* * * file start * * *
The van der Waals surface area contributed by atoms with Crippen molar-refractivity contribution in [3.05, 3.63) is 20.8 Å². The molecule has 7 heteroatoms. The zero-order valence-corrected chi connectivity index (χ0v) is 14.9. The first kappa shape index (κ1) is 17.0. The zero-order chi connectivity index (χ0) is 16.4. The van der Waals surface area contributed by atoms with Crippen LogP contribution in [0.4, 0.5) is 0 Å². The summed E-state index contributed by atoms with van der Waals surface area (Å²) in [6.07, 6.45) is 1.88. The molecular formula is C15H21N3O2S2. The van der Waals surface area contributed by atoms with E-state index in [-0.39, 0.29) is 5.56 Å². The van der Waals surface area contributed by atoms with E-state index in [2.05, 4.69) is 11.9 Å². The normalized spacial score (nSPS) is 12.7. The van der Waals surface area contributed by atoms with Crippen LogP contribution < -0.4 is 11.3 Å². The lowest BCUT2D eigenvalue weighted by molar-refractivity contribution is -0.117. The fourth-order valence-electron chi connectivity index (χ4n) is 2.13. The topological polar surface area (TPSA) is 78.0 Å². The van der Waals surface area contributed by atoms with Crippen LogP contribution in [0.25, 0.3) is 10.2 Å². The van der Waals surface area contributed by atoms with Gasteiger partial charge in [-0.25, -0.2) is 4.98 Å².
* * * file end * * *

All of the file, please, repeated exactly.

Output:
The van der Waals surface area contributed by atoms with Crippen molar-refractivity contribution in [3.05, 3.63) is 20.8 Å². The molecule has 7 heteroatoms. The zero-order valence-corrected chi connectivity index (χ0v) is 14.9. The first kappa shape index (κ1) is 17.0. The zero-order chi connectivity index (χ0) is 16.4. The van der Waals surface area contributed by atoms with Crippen LogP contribution in [0.4, 0.5) is 0 Å². The summed E-state index contributed by atoms with van der Waals surface area (Å²) in [6.07, 6.45) is 1.88. The molecular formula is C15H21N3O2S2. The van der Waals surface area contributed by atoms with E-state index in [-0.39, 0.29) is 5.56 Å². The van der Waals surface area contributed by atoms with E-state index in [2.05, 4.69) is 11.9 Å². The normalized spacial score (nSPS) is 12.7. The van der Waals surface area contributed by atoms with Crippen LogP contribution < -0.4 is 11.3 Å². The lowest BCUT2D eigenvalue weighted by molar-refractivity contribution is -0.117. The fourth-order valence-electron chi connectivity index (χ4n) is 2.13. The topological polar surface area (TPSA) is 78.0 Å². The van der Waals surface area contributed by atoms with Crippen LogP contribution in [0.25, 0.3) is 10.2 Å². The van der Waals surface area contributed by atoms with Gasteiger partial charge in [-0.25, -0.2) is 4.98 Å².